Study: Many plan to job hunt after less than a year on the job
- New data from a study by digital marketing firm Adtaxi revealed that 52% of U.S. workers plan to look for a new job in 2019, and of those who will take part in the hunt, 54% landed their current job less than a year ago.
- Other results showed 61% of the prospective job hunters will do an internet search, and 59% will use a job board. More than 40% of those who are planning to job hunt will network and communicate by word-of-mouth. Job hunters are also looking for diverse opportunities; a third of respondents who said they will job search over the next year also said they will look outside their current industry. Adtaxi executive vice president Chris Loretto said that social media, job boards and search engines have made it easier for people to switch jobs and for recruiters to approach passive job seekers — those who aren't actively looking for a new job but are open to new opportunities.
- Adtaxi recommended that recruiters: 1) approach the current state of job hopping by considering workers' commuting preferences, as most job seekers said they will not commute for more than 30 minutes; 2) touch on the most important messages in job promotional materials, which include salary/compensation (most valued by 34% of respondents), benefits, company brand, work-life balance, and company culture; and 3) showcase the organization through video, since 63% of job seekers prefer to see a video about an organization's culture than read about it during their job search.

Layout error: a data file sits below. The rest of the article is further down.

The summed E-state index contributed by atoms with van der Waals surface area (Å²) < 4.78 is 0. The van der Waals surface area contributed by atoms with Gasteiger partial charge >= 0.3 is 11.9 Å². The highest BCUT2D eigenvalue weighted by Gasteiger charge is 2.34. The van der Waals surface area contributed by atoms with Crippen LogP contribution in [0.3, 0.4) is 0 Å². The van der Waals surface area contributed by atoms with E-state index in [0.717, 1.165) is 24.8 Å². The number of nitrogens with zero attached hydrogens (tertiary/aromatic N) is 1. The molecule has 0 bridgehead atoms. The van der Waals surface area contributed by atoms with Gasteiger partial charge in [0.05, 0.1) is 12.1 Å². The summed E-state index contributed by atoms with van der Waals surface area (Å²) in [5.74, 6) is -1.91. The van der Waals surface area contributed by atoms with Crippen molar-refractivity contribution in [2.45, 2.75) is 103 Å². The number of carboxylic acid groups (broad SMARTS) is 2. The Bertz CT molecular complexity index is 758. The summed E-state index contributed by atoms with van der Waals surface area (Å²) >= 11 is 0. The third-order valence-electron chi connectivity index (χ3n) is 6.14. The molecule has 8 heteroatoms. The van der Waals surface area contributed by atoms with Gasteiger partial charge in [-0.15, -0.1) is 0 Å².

Turnover is reportedly at an all-time high, rising to 19.3% this year — a full percentage point over 2017. An employee-driven labor market accounts for some turnover by allowing people greater freedom to look for jobs offering more money, career development opportunities, meaningful work and a better culture. As Adtxaxi pointed out, however, technology has made the job hunt faster and much more convenient and efficient. As such, employers are challenged to attract top talent from the applicant pool and pique the interest of passive job seekers and get current talent to stay onboard.
As recruiting gains importance, traditional tactics have proved insufficient. Just as technology has aided job seekers in their search, it has also streamlined, refined and personalized the recruitment process. Recruiters are using predictive analytics to determine which applicants might be best suited for the job opening and the organization's culture. Employers can leverage such tech tools as predictive algorithms and contextual re-targeting to create personalized ads according to candidates' career interests, browsing history and other preferences. By personalizing ads, the hiring process can be more accurate, efficient and create a better candidate experience.
The cost of not getting turnover under control is too high for organizations to ignore. By some accounts, employers can expect to pay $15,000 per worker to fill a vacancy. Better engagement strategies can counter-balance high turnover rates, and the process begins with great managers. Exceptional leaders show their team members appreciation, help employees feel that they're part of the "big picture," focus on workers' strengths instead of their weaknesses, and have ongoing discussions with employees.